Misuse of position: How do we use our power and position to influence a project? Do we use it for personal gain or project improvement?? Do we promote the organizational goal or career growth? We often hold political office holders and government officials responsible for their position and do not expect them to abuse these positions. It is also expected of us as project managers to do likewise. At any point in time, the organizational goals should always set the steering of our management style and not personal achievements.

HONESTY

Seek to understand the truth: We have all heard this saying before: “honesty is the best policy.” Yes indeed, it truly is. Honesty can be defined as our ability to understand and take actions based on the truth. It is our professional responsibility as project managers to always try to understand the truth. This can be difficult because we are often carried away with the task of ensuring the project is on the right track that we largely depend on a lot of information from third parties. We often then act based on information we receive without crosschecking if they are true or not. Seeking to understand the truth involves verifying the truth. If some of the information we have is not properly verified, they can be counter productive which is detrimental to the success of the project.

Prevention better than cure: Dishonesty in a project should never be tolerated. Once it is tolerated, it gradually becomes a norm and might be difficult to control (prevention is better than cure). Sometimes, we tend to be diplomatic and not say the truth even though we are not lying. Honesty should always be encouraged and the truth said all the time during a project irrespective of the consequences. Dishonesty is often a tool to shift blame to others, minimize conflict, pretend there is nothing wrong, avoid embarrassment, etc., but the long term result is always negative to the project health.

Leadership by example: Leadership by example has always been known as one of the best forms of leaderships. We should not only penalize our project team members for dishonesty, we should lead by example and create an enabling environment where honesty can thrive. For example when a project is in trouble, how do you report it? Do you report that the project is in trouble with the full details of challenges you have discovered or do you report a slight setback that is already being fixed? While both statements reports a challenge with the project, one has simply hidden the original status of the project and is against our professional ethics.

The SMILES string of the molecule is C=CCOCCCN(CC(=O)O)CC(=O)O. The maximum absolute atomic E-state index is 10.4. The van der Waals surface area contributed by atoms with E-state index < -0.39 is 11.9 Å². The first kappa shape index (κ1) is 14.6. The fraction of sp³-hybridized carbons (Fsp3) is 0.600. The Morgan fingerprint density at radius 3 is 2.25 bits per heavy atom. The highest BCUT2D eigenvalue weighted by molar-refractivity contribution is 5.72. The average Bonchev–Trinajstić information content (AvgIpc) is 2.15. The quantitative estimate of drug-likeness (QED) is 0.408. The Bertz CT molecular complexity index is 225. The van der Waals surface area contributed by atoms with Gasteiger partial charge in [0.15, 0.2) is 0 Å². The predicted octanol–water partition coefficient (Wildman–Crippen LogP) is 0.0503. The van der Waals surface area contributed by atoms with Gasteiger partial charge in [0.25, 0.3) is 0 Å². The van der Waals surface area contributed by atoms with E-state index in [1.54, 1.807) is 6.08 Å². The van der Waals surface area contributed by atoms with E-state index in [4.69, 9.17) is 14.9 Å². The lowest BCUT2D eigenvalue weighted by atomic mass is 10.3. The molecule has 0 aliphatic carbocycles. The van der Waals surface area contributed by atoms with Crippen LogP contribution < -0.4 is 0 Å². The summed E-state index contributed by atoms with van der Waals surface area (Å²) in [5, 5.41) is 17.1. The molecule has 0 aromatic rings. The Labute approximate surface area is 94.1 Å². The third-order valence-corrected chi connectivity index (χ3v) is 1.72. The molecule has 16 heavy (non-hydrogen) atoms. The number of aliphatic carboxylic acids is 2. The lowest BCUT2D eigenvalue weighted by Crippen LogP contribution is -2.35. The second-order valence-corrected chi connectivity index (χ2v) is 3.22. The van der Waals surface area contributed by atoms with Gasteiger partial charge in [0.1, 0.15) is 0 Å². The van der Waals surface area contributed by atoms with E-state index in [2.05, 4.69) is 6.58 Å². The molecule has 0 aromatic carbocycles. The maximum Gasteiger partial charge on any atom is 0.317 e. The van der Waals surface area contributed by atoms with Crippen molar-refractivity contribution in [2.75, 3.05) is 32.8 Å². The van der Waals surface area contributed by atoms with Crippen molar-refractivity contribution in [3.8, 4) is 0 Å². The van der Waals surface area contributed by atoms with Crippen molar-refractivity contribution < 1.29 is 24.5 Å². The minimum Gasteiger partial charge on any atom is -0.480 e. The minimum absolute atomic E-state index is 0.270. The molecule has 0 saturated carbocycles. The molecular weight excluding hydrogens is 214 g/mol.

Honesty vs. privacy: In a bid to remain honest, we should find the balance between full disclosure and privacy. Some information is sensitive and disclosing this information to be honest would be unethical. For example, during a conversation with a prospective supplier, you were asked the probability of them winning the project or what amount other suppliers have quoted. This information is sensitive and might sway the direction in which the project goes. All suppliers should have equal probability and the amount another company quotes remains private information. This type of information should therefore be confidential and not released in the name of being honest.

Conclusion

We have explored the professional practices and ethics of a project manager from four major perspectives namely respect, responsibility, fairness and honesty. Sometimes, as project managers, we sometimes do not get the required support in other to carry out our project such as getting unrealistic schedules deadlines, lack of project support by management, management asking you to begin work without project charter, etc. You are expected to do the right thing and stand up for the right process which might include telling the management, “I am sorry. I would be unable to carry out this project within this time frame since previous projects of similar scale shows that more time is require.” Or, “As a project manager, I am ethically bound to carry out the project in the best interest of the organization and the project and it goes against my professional ethics to work on a project without a project charter.”

We should learn to walk away from projects that negate our professional ethics and should also report to the right authority whenever we discover acts that are not professional.

That’s all we have for today. Thank you for reading. Don’t forget to drop your thoughts and questions in the comments section. In our next article in this series, we will explore the flexibility of project life cycle in various organizational settings. See you soon!

References and further reading

  1. A Guide to the Project Management Body of Knowledge: PMBOK Guide. Project Management Institute.
  2. PMP Exam Prep, Seventh Edition: Rita’s Course in a Book for Passing the PMP Exam
  3. Wikipedia